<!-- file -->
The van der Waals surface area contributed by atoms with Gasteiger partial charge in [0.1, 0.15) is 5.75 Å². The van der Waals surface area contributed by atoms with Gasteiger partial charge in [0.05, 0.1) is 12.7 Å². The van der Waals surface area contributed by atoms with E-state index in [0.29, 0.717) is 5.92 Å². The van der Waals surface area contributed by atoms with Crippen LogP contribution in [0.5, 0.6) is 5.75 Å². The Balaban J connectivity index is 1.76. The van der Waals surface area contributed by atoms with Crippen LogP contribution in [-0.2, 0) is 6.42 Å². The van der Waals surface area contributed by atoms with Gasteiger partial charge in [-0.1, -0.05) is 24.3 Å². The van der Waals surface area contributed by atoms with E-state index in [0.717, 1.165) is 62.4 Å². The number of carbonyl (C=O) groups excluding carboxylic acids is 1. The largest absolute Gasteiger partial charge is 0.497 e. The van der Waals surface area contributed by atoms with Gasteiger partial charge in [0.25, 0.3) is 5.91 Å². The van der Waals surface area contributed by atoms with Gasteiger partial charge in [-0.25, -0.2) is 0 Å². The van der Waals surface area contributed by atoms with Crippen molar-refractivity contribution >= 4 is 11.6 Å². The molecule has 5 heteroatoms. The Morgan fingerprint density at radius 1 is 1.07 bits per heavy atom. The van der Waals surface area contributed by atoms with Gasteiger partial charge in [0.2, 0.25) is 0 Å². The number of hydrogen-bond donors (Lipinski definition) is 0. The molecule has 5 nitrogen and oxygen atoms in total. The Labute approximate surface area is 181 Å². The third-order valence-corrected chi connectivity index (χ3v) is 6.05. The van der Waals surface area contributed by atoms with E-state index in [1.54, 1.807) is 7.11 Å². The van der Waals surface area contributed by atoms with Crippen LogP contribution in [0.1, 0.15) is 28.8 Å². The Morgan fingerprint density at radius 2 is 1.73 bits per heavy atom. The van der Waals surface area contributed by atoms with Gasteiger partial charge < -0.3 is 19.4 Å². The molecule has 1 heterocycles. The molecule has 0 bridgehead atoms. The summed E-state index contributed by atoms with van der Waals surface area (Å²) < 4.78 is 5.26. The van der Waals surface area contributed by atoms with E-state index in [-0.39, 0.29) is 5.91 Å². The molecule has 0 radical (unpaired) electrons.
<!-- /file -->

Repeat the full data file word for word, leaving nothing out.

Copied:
The van der Waals surface area contributed by atoms with Gasteiger partial charge in [0.1, 0.15) is 5.75 Å². The van der Waals surface area contributed by atoms with Gasteiger partial charge in [0.05, 0.1) is 12.7 Å². The van der Waals surface area contributed by atoms with E-state index in [0.29, 0.717) is 5.92 Å². The van der Waals surface area contributed by atoms with Crippen LogP contribution in [0.5, 0.6) is 5.75 Å². The Balaban J connectivity index is 1.76. The van der Waals surface area contributed by atoms with Crippen LogP contribution in [-0.2, 0) is 6.42 Å². The van der Waals surface area contributed by atoms with Gasteiger partial charge in [-0.1, -0.05) is 24.3 Å². The van der Waals surface area contributed by atoms with E-state index in [0.717, 1.165) is 62.4 Å². The number of carbonyl (C=O) groups excluding carboxylic acids is 1. The largest absolute Gasteiger partial charge is 0.497 e. The van der Waals surface area contributed by atoms with Gasteiger partial charge in [0.25, 0.3) is 5.91 Å². The van der Waals surface area contributed by atoms with Gasteiger partial charge in [-0.25, -0.2) is 0 Å². The van der Waals surface area contributed by atoms with Crippen molar-refractivity contribution >= 4 is 11.6 Å². The molecule has 5 heteroatoms. The Morgan fingerprint density at radius 1 is 1.07 bits per heavy atom. The van der Waals surface area contributed by atoms with Gasteiger partial charge in [0.2, 0.25) is 0 Å². The number of hydrogen-bond donors (Lipinski definition) is 0. The molecule has 5 nitrogen and oxygen atoms in total. The Labute approximate surface area is 181 Å². The third-order valence-corrected chi connectivity index (χ3v) is 6.05. The van der Waals surface area contributed by atoms with E-state index in [1.54, 1.807) is 7.11 Å². The van der Waals surface area contributed by atoms with Crippen LogP contribution in [0.1, 0.15) is 28.8 Å². The Morgan fingerprint density at radius 2 is 1.73 bits per heavy atom. The van der Waals surface area contributed by atoms with Gasteiger partial charge < -0.3 is 19.4 Å². The molecule has 1 heterocycles. The molecule has 0 bridgehead atoms. The summed E-state index contributed by atoms with van der Waals surface area (Å²) < 4.78 is 5.26. The van der Waals surface area contributed by atoms with E-state index in [-0.39, 0.29) is 5.91 Å². The molecule has 0 radical (unpaired) electrons.